Exclusive: UK opposition to intensify pressure on Cameron's government over Egyptian assets

Amer Sultan, Saturday 11 Aug 2012

Labour MP and state minister for justice in the shadow cabinet calls out to Egyptians for details that will help him pressure the UK government for transparency and quicker repatriation of funds

UK
Labour MP Andy Slaughter, (Photo: Amer Sultan).

The opposition in the UK plans to put more pressure on the Cameron government to return the frozen assets to Egypt.

Andy Slaughter, the Labour MP and state minister for justice in the shadow cabinet, told Ahram Online he will posit a new question to the government in the House of Commons (Parliament) on the issue in early September.

He stepped up his criticism of the UK government for "the slow of procedures to repatriate frozen monies, which were frozen late March last year, to Egypt.

"The government did not even announce the names of [Egyptian] persons whose assets were frozen," Slaughter told Ahram Online.

He believes the settlement of the issue could take years unless there is continuous pressure on the UK government.

However, the senior MP complains he and other MPs do not have enough information to help push the UK's concerned departments to be more transparent on the issue.

The UK Treasury (finance ministry) has over the last year frozen £85 million ($133 million) worth of assets, bank accounts and properties linked to Egypt's ousted president Hosni Mubarak, his family and other figures connected to his regime.

Slaughter called on Egyptians in the UK and abroad to provide him with any information about any Egyptian ill-gotten monies in UK banks or other institutions.

"Such information will make my questions to the government in the House of Commons more challenging," he confirmed.

The UK Foreign Secretary William Hague told Ahram Online in May that his government is working closely with the Egyptian authorities on freezing and returning Egyptian assets that their courts have identified as stolen.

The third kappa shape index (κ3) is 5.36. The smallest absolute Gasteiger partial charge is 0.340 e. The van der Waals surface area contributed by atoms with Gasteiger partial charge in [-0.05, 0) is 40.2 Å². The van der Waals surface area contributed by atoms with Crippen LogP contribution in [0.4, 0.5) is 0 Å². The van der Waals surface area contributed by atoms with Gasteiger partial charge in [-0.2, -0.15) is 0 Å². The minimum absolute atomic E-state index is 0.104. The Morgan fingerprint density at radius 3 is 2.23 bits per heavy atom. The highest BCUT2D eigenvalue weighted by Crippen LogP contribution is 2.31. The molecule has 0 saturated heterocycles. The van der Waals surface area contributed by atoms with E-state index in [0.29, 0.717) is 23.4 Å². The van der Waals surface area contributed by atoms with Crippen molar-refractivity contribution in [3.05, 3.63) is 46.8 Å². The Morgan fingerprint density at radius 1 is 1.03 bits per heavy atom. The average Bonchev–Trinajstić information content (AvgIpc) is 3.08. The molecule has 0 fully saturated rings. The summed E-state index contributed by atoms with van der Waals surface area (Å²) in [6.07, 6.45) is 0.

He added this is not only critical to ensure justice, but also to support Egypt’s economic recovery.

He reiterated, however, that any repatriation of assets would be subject to independent, domestic legal processes and UK policy is not to discuss the details of any individual asset cases in public.

In the last months, the UK shadow minister raised many times the issue of extraditing Youssef Boutros Ghali, the Egyptian former finance minister.

"I intend to [put on the] table a new question on Ghali to the government in the Commons," Slaughter declared.

Ghali fled Egypt during the peak of the Egyptian revolution in February 2011.

Egypt has repeatedly requested the UK government to extradite him to serve prison sentences he was given after convicting him of corruption.

According to national laws, the UK's home office can choose not to respond to the international Red Notice issued by the International Police Organisation (Interpol) to arrest and extradite Ghali to Egypt.

Slaughter argues that the UK's reluctance to extradite Ghali to Egypt contradicts with the British officials' public statements on helping Egypt fight corruption.

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